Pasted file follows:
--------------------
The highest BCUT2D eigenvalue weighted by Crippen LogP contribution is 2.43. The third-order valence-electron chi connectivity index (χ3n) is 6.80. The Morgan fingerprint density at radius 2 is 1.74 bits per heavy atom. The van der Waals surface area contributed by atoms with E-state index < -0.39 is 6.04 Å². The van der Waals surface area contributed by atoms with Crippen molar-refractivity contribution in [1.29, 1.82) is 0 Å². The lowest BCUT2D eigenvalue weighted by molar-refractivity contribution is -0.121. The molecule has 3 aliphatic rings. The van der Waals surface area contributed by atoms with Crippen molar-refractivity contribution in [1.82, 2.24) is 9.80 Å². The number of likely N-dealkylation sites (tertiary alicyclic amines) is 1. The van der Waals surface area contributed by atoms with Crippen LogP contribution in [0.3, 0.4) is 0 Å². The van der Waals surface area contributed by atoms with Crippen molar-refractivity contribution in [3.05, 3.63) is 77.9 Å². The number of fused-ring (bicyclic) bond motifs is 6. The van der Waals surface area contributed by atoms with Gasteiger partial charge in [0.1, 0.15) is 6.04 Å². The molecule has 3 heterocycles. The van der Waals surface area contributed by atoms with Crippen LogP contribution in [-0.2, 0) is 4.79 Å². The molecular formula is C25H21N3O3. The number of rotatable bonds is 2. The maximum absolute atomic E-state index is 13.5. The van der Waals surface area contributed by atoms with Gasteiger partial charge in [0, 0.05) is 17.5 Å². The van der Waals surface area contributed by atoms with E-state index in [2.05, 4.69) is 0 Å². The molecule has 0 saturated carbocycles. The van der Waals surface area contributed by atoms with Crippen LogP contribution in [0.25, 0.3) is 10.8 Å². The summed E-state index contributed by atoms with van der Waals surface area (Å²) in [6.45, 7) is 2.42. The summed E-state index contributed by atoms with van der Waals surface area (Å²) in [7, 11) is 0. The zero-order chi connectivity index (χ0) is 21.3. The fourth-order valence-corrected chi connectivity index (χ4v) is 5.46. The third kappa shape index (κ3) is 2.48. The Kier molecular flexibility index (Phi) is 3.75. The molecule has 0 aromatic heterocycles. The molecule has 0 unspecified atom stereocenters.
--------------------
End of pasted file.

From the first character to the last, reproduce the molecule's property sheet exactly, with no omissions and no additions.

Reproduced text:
The highest BCUT2D eigenvalue weighted by Crippen LogP contribution is 2.43. The third-order valence-electron chi connectivity index (χ3n) is 6.80. The Morgan fingerprint density at radius 2 is 1.74 bits per heavy atom. The van der Waals surface area contributed by atoms with E-state index < -0.39 is 6.04 Å². The van der Waals surface area contributed by atoms with Crippen molar-refractivity contribution in [1.29, 1.82) is 0 Å². The lowest BCUT2D eigenvalue weighted by molar-refractivity contribution is -0.121. The molecule has 3 aliphatic rings. The van der Waals surface area contributed by atoms with Crippen molar-refractivity contribution in [1.82, 2.24) is 9.80 Å². The number of likely N-dealkylation sites (tertiary alicyclic amines) is 1. The van der Waals surface area contributed by atoms with Crippen LogP contribution in [0.3, 0.4) is 0 Å². The van der Waals surface area contributed by atoms with Crippen molar-refractivity contribution in [3.05, 3.63) is 77.9 Å². The number of fused-ring (bicyclic) bond motifs is 6. The van der Waals surface area contributed by atoms with Gasteiger partial charge in [0.1, 0.15) is 6.04 Å². The molecule has 3 heterocycles. The van der Waals surface area contributed by atoms with Crippen LogP contribution in [-0.2, 0) is 4.79 Å². The molecular formula is C25H21N3O3. The number of rotatable bonds is 2. The maximum absolute atomic E-state index is 13.5. The van der Waals surface area contributed by atoms with Gasteiger partial charge in [0, 0.05) is 17.5 Å². The van der Waals surface area contributed by atoms with E-state index in [2.05, 4.69) is 0 Å². The molecule has 0 saturated carbocycles. The van der Waals surface area contributed by atoms with Crippen LogP contribution in [0.25, 0.3) is 10.8 Å². The summed E-state index contributed by atoms with van der Waals surface area (Å²) in [6.45, 7) is 2.42. The summed E-state index contributed by atoms with van der Waals surface area (Å²) in [7, 11) is 0. The zero-order chi connectivity index (χ0) is 21.3. The fourth-order valence-corrected chi connectivity index (χ4v) is 5.46. The third kappa shape index (κ3) is 2.48. The Kier molecular flexibility index (Phi) is 3.75. The molecule has 0 aromatic heterocycles. The molecule has 0 unspecified atom stereocenters.